John A. Clark Professor Emeritus of Mechanical Engineering at the University of Michigan, Ann Arbor, received his undergraduate degree in Mechanical Engineering from the University of Michigan in 1948. He earned his Master’s and Doctor’s degrees from MIT in 1949 and 1953 and served on the MIT research and teaching faculty from 1949 to 1957. In 1957 he was appointed to the University of Michigan faculty as Professor of Mechanical Engineering, later serving as a Department Chairman for two terms. He retired in 1988, after 32 years on the Michigan faculty. Dr. Clark has devoted his professional life to the fields of Thermodynamics and Nuclear Power, Space Propulsion Systems and Solar Energy. He has published extensively in these fields and has been the recipient of several professional honors and awards. For over 50 years he has been an engineering consultant in the field of Thermal Processes.
During WWII he served as a B-17 copilot with the 100th Bomb Group, Eighth Air Force, completing 32 missions over Germany. His WWII memoir, An Eighth Air Force Combat Diary, was published in 2001. After the war he flew as a pilot in the 107th Bomb Squadron, Michigan Air National Guard, 1946-1948. He is a Senior Life Member of the Yankee Air Museum.
Marie Mountain Clark was born in a small farm house at West Liberty, Iowa, and spent her childhood in West Des Moines, Iowa, where her father established the Iowanola Diary for the breeding of pure bred Guernsey cattle. She was a retired flute teacher and performer having served as Principal Flute in the Drake University-Des Moines Symphony Orchestra, the Ann Arbor Symphony and orchestras in the Boston, Massachusetts, area. She has performed professionally as a soloist and with Chamber Groups and has taught private students in Ann Arbor and Boston. In 1945-46 she served as the Instructor of Flute in the University of Michigan School of Music and in the summer of 1946 was a student at the Tanglewood Music Festival. Marie is a graduate in Music from Drake University and completed Graduate Studies in Music at the University of Michigan. During her high school days she was both a National Champion and Iowa State champion in flute performance.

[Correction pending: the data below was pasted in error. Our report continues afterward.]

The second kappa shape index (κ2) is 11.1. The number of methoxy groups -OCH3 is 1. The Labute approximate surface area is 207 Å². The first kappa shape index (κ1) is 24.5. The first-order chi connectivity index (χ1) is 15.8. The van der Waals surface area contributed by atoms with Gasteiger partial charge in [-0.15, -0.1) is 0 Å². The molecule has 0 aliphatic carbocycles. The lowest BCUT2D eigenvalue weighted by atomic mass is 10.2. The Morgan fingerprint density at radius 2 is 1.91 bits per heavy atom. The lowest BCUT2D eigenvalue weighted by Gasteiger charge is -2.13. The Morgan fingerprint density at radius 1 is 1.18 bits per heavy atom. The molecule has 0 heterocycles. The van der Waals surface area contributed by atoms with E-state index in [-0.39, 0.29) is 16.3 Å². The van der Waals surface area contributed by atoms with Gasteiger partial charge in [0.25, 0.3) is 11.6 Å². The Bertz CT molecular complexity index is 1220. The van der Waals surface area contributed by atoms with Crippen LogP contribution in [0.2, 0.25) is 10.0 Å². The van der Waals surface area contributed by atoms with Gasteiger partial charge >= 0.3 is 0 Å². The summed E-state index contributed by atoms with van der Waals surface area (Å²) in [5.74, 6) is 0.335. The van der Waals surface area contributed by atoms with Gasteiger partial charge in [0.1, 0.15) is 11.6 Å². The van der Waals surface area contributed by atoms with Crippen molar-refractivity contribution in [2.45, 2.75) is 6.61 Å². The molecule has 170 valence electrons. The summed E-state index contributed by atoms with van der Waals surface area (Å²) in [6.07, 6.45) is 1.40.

During the Second World War Marie completed U.S. Air Force pilot training with the Women’s Air Force Service Pilots (WASP). Following graduation in February 1944 she was assigned as a pilot with the U.S. Air Force, accumulating about 1000 hours in military aircraft, including he PT-19, BT-13, AT-11 and AT-6 training aircraft, the P-39 and P-63 fighter aircraft and as a copilot in the B-17 and B-26 bombers. Her military service was at the Las Vegas (Nevada) Air Force Base where her duties included giving instrument flying instruction to male pilots, flying mock fighter attacks on the B-17 “Flying Fortress” and serving as an engineering test pilot for P-39 and P-63 fighter aircraft. She is a member of the Caterpillar Club, an organization of those military pilots who have made an emergency parachute jump from an aircraft. The WASP were the first women to serve as pilots for the U.S. Air Force and were the pioneers that led the way for women to fly today in all the military services. In 2005 Marie published her World War II memoirs in the autobiography: Dear Mother and Daddy: World War II Letters Home from a WASP.
In 2009 Marie was awarded the Congressional Gold Medal posthumously for her service in World War II. The Congressional Gold Medal is awarded by Congress and, along with the Presidential Medal of Freedom, is the highest and most distinguished honor a civilian may receive.
The John Alden Clark and Marie Mountain Clark Scholarship is intended for graduating high school seniors pursuing a major in a STEM, aviation, or aeronautics field at a Michigan-based college.